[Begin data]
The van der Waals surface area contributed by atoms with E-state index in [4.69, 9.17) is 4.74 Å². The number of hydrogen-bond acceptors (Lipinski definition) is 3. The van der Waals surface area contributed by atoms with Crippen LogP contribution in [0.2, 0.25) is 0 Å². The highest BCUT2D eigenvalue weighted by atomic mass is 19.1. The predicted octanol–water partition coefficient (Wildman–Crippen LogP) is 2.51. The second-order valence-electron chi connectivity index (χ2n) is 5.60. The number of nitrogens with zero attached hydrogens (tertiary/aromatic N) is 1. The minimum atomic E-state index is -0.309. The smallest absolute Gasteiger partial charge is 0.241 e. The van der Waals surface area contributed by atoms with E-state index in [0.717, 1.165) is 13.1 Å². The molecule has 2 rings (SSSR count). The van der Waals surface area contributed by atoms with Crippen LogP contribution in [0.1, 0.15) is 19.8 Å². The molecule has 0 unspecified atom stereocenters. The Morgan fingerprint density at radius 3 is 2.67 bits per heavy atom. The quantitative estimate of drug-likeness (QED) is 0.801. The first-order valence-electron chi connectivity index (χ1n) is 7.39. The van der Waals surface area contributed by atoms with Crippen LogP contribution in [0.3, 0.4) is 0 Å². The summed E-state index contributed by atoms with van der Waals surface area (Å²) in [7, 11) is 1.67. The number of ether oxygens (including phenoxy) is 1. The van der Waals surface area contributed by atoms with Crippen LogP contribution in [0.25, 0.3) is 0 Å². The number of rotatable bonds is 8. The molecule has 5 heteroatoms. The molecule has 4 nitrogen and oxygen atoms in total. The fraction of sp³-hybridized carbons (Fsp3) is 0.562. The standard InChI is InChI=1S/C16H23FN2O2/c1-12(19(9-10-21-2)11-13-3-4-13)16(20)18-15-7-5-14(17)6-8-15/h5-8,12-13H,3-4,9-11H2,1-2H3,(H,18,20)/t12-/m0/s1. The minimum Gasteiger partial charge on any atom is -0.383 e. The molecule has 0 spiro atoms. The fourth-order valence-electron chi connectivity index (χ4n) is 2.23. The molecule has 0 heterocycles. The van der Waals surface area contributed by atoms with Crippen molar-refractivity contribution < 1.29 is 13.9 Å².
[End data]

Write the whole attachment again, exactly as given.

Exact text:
The van der Waals surface area contributed by atoms with E-state index in [4.69, 9.17) is 4.74 Å². The number of hydrogen-bond acceptors (Lipinski definition) is 3. The van der Waals surface area contributed by atoms with Crippen LogP contribution in [0.2, 0.25) is 0 Å². The highest BCUT2D eigenvalue weighted by atomic mass is 19.1. The predicted octanol–water partition coefficient (Wildman–Crippen LogP) is 2.51. The second-order valence-electron chi connectivity index (χ2n) is 5.60. The number of nitrogens with zero attached hydrogens (tertiary/aromatic N) is 1. The minimum atomic E-state index is -0.309. The smallest absolute Gasteiger partial charge is 0.241 e. The van der Waals surface area contributed by atoms with E-state index in [0.717, 1.165) is 13.1 Å². The molecule has 2 rings (SSSR count). The van der Waals surface area contributed by atoms with Crippen LogP contribution in [0.1, 0.15) is 19.8 Å². The molecule has 0 unspecified atom stereocenters. The Morgan fingerprint density at radius 3 is 2.67 bits per heavy atom. The quantitative estimate of drug-likeness (QED) is 0.801. The first-order valence-electron chi connectivity index (χ1n) is 7.39. The van der Waals surface area contributed by atoms with Crippen LogP contribution in [0.3, 0.4) is 0 Å². The summed E-state index contributed by atoms with van der Waals surface area (Å²) in [7, 11) is 1.67. The number of ether oxygens (including phenoxy) is 1. The van der Waals surface area contributed by atoms with Crippen LogP contribution in [0.25, 0.3) is 0 Å². The number of rotatable bonds is 8. The molecule has 5 heteroatoms. The molecule has 4 nitrogen and oxygen atoms in total. The fraction of sp³-hybridized carbons (Fsp3) is 0.562. The standard InChI is InChI=1S/C16H23FN2O2/c1-12(19(9-10-21-2)11-13-3-4-13)16(20)18-15-7-5-14(17)6-8-15/h5-8,12-13H,3-4,9-11H2,1-2H3,(H,18,20)/t12-/m0/s1. The minimum Gasteiger partial charge on any atom is -0.383 e. The molecule has 0 spiro atoms. The fourth-order valence-electron chi connectivity index (χ4n) is 2.23. The molecule has 0 heterocycles. The van der Waals surface area contributed by atoms with Crippen molar-refractivity contribution < 1.29 is 13.9 Å².